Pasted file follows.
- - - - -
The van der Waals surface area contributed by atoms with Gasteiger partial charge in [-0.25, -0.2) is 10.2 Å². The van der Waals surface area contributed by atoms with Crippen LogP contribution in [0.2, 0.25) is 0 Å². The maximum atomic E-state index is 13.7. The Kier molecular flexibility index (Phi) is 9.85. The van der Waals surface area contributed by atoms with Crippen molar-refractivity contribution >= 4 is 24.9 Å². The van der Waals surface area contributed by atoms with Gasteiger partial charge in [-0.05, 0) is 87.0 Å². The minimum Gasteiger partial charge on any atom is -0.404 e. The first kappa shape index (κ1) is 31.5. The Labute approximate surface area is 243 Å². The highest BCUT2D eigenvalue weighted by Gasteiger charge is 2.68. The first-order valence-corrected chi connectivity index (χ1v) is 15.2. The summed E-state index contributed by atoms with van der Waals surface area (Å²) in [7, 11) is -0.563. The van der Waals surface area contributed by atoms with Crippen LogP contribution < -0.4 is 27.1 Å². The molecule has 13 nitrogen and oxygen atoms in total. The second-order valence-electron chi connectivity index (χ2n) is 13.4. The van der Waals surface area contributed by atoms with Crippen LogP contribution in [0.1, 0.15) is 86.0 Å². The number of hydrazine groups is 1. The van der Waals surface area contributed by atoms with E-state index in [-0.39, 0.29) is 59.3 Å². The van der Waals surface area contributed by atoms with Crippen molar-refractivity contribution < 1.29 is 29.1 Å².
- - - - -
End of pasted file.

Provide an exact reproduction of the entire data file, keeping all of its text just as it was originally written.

The van der Waals surface area contributed by atoms with Gasteiger partial charge in [-0.25, -0.2) is 10.2 Å². The van der Waals surface area contributed by atoms with Crippen LogP contribution in [0.2, 0.25) is 0 Å². The maximum atomic E-state index is 13.7. The Kier molecular flexibility index (Phi) is 9.85. The van der Waals surface area contributed by atoms with Crippen molar-refractivity contribution >= 4 is 24.9 Å². The van der Waals surface area contributed by atoms with Gasteiger partial charge in [-0.05, 0) is 87.0 Å². The minimum Gasteiger partial charge on any atom is -0.404 e. The first kappa shape index (κ1) is 31.5. The Labute approximate surface area is 243 Å². The highest BCUT2D eigenvalue weighted by Gasteiger charge is 2.68. The first-order valence-corrected chi connectivity index (χ1v) is 15.2. The summed E-state index contributed by atoms with van der Waals surface area (Å²) in [7, 11) is -0.563. The van der Waals surface area contributed by atoms with Crippen LogP contribution < -0.4 is 27.1 Å². The molecule has 13 nitrogen and oxygen atoms in total. The second-order valence-electron chi connectivity index (χ2n) is 13.4. The van der Waals surface area contributed by atoms with Crippen LogP contribution in [0.1, 0.15) is 86.0 Å². The number of hydrazine groups is 1. The van der Waals surface area contributed by atoms with E-state index in [-0.39, 0.29) is 59.3 Å². The van der Waals surface area contributed by atoms with Crippen molar-refractivity contribution < 1.29 is 29.1 Å².